This section is from the book "Anatomy Of The Arteries Of The Human Body", by John Hatch Power. Also available from Amazon: Anatomy of the Arteries of the Human Body, with the Descriptive Anatomy of the Heart.
The Acromial Or Thoracica Acromialis Artery arises from the axillary in its first stage; it is a short thick axis; it arises a little below the clavicle and passes forwards above the edge of the pectoralis minor muscle, which it separates from the subclavius muscle and ligamentum bicorne. It then advances towards the interval between the deltoid and pectoralis major muscles, and after sending some branches to the serratus magnus, pectoral, and subclavius muscles, it terminates by dividing into a superior and inferior branch. The superior branch passes horizontally outwards beneath the deltoid muscle, and is lost in supplying the latter and the supra-spinatus muscle, and the scapulo-humeral and acromio-clavicular articulations. The inferior branch, or thoracica-humera-ria, turns spirally round the cephalic vein, and descends with it in the areolar interval between the deltoid and great pectoral muscles, and is distributed to these muscles and to the integuments. The acromial artery anastomoses with the supra-scapular and posterior circumflex.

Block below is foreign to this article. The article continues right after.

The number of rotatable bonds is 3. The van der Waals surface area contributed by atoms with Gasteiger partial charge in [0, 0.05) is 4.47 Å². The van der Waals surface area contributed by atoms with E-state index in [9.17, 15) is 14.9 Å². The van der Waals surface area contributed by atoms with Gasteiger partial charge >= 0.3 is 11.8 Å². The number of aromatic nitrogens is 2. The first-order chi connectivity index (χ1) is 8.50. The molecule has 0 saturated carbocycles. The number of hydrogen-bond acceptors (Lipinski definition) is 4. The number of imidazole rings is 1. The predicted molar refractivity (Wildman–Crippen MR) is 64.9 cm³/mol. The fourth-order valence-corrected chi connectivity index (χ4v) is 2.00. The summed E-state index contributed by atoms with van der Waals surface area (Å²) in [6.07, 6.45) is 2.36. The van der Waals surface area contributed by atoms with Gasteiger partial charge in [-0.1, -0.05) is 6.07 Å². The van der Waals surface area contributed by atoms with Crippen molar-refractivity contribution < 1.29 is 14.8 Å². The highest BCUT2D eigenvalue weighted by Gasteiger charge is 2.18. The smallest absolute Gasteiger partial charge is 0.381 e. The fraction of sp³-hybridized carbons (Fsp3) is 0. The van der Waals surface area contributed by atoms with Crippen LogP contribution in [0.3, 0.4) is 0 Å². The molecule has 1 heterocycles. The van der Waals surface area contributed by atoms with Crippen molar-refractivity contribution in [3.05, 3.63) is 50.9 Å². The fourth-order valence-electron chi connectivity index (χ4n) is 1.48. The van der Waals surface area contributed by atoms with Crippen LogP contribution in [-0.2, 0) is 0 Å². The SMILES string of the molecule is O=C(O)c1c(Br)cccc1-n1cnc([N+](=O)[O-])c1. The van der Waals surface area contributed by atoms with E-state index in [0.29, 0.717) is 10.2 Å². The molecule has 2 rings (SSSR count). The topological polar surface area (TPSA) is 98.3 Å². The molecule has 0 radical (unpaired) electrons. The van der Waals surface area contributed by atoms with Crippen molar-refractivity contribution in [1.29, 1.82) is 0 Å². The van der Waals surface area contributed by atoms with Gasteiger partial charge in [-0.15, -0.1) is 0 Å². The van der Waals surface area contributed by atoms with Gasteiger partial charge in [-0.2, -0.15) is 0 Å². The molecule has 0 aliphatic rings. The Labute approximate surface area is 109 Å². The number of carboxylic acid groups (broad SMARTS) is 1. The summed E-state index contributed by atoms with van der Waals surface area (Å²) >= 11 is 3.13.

The Thoracica Suprema Artery arises from the first stage of the axillary ; sometimes it arises separately a little beneath the preceding, but more frequently it is a branch of the acromial. It generally runs for some distance along the upper margin of the pectoralis minor, and then descends obliquely inwards between it and the pectoralis major, to both of which muscles it sends several branches: it also supplies the mammary gland and integuments, and anastomoses with the intercostal and internal mammary arteries.